Notes From A Truck Driver’s Daughter

From A Truck Driver's Daughter
My dad: Jeff Fillpot
From A Truck Driver's Daughter
My dad: Jeff Fillpot

I grew up in a trucking family.  My dad has been a truck driver my whole life, and now that my sisters and I are all grown and out of the house, my mom is on the road, too. If you’re reading this article, you know the struggles and guilt that come with either being a truck driver or being the one who’s left behind.

Recently, a truck driver sent me an email.  He said he was having some guilt about missing out on things at home.  He asked me what it was like to grow up as the child of a truck driver.  This is what I told him:
Growing up in a trucking family was the only normal I knew.  My mom stayed at home and pretty much acted as a single mom.  My dad was gone a lot.  I know he sacrificed a lot for us.

I also know my dad did all he could to be there for birthdays, sports and special events, but it wasn’t always possible.  One thing I could count on was that he would be there for the BIG stuff.

I’ll never forget the year I made the All-Star basketball team.  I really wanted my dad to be there to watch me play.  Before the game started, I scanned the stands for my dad, but he wasn’t there.  Sometime during the first quarter, while I was playing, I scanned the stands again and he was there.  To this day, I remember where he was sitting, the look on his face when we made eye contact and what he was wearing.

After the game, my mom told me my dad drove all night to make it to my game.

I remember most summer vacations were spent with us riding in the truck with my dad, and my mom following in the car.  I remember almost every moment, from car sickness to Disney World.  I remember all of us squished up in the bunk, trying in vain to sleep.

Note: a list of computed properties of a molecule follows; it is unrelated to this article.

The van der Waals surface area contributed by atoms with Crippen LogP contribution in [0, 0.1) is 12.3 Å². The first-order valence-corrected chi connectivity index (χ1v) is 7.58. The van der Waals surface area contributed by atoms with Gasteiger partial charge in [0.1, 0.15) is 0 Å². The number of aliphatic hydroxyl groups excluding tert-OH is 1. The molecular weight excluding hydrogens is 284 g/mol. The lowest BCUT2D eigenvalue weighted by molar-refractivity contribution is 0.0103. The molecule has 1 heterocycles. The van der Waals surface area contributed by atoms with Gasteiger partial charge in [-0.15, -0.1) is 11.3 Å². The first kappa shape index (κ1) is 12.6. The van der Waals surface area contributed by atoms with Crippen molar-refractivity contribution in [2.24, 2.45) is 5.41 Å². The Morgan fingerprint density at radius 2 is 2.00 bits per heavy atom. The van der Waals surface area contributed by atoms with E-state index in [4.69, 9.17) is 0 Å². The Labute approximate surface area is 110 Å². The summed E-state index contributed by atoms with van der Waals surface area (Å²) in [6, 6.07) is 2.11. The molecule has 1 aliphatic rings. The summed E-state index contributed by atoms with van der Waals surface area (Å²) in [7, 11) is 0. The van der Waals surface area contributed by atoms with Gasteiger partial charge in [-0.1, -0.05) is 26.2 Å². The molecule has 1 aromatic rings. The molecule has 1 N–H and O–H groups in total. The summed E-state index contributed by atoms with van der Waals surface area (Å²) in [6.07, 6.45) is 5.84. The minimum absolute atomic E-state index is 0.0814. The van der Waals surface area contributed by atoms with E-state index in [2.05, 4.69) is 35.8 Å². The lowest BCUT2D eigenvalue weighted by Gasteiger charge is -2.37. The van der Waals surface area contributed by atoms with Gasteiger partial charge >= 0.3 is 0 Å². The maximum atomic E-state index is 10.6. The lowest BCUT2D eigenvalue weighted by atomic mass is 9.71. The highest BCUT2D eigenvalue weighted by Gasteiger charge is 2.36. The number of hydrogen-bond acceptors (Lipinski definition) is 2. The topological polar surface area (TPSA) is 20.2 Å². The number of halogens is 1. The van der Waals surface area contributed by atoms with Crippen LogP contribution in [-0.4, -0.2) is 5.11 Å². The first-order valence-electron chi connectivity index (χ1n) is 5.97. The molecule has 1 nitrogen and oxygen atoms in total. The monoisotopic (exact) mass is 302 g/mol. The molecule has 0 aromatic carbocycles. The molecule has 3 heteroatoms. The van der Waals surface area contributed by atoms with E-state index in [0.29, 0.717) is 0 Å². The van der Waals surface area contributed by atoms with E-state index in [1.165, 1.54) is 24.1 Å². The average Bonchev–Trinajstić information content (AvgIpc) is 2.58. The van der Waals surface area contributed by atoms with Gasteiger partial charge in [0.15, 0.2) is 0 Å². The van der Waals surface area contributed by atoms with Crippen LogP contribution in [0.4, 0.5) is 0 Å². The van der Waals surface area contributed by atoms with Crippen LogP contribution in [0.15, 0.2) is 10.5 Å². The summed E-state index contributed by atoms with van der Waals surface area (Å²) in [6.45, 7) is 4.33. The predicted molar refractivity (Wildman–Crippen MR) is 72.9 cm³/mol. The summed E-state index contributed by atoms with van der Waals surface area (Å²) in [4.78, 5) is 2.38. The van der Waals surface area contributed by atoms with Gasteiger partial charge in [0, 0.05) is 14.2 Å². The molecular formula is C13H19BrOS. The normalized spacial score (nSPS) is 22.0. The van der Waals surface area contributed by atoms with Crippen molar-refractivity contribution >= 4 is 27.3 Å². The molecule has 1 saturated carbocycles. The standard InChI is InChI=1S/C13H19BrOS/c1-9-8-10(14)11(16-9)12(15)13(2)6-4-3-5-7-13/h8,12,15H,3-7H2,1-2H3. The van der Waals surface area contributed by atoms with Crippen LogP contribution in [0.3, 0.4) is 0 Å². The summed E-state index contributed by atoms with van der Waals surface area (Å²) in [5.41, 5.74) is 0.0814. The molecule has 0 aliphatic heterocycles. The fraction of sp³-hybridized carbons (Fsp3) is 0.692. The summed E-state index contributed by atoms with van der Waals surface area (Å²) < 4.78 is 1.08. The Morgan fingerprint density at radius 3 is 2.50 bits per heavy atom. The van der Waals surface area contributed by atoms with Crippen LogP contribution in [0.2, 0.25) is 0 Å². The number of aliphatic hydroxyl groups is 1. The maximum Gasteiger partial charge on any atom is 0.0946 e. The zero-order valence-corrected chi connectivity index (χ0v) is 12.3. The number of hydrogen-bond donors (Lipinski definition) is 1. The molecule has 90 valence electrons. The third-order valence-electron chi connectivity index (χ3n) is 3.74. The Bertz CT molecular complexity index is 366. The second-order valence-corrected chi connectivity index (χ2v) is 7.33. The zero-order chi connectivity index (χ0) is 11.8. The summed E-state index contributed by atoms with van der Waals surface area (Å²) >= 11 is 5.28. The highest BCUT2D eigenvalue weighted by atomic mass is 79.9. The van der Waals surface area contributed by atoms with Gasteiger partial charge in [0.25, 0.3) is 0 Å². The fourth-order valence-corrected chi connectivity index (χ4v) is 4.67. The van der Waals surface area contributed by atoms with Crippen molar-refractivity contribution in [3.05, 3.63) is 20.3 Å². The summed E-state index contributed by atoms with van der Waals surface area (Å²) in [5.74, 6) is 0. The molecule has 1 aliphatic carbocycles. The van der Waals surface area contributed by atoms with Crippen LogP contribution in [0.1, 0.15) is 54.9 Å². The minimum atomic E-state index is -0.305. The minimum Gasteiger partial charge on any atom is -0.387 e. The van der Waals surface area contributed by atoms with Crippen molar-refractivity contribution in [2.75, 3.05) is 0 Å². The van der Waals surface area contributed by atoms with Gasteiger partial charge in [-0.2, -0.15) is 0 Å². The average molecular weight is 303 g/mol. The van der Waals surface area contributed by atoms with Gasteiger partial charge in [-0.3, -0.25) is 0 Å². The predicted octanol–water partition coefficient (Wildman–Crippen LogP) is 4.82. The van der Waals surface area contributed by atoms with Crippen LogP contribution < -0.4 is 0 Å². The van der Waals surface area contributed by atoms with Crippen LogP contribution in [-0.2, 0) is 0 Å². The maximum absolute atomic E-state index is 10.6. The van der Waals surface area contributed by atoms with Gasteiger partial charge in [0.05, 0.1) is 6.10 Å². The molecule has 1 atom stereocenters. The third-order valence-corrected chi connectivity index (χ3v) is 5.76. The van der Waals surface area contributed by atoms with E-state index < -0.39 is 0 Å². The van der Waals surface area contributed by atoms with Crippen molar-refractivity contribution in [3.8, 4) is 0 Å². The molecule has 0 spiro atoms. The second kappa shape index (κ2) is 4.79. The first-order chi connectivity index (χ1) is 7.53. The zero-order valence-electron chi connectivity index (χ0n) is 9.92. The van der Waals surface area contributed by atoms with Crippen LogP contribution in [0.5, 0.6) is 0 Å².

When my twin sister and I were 17, my dad took us on a 2-week trip to California.  On his days off, he took us to the beach and to Hollywood Boulevard.  He let us play our music on the radio.  We all learned a lot more about one another during that trip.

I guess what I’m trying to say is, do your best to be there for the big stuff and make the most of the time you have together and make time for one another.  Trust me, your child will understand that it’s not always possible for you to be there, but they’ll always remember the times you were there.

When you are home, make the most of your time together.  Do stuff together.  We grew up water skiing.  Every time my dad came home, we would ski from dawn until dusk (weather permitting, of course).  When we were teens and my dad was home, he wouldn’t let us lock ourselves away in our room.  My dad demanded we all be together.  As much as I loathed it then, I appreciate his effort now.

When you call home to check in with your significant other, make the time to speak with each of your children.  Even if it’s 5 minutes, let them hear your voice.

Send your child postcards or trinkets from the road.  This will give them something to look forward to while you’re gone.

If your company will allow it, take your loved ones on trips.

Now that I’m married with children of my own, I know how easy it is to take the time I have with my children for granted.  We’re all guilty of letting our lives get too busy.

I know it’s a hard life, but we make our own normal and we just have to make the most of the time we have together.  So, it’s okay to let go of the guilt.  Trust me, we turn out fine.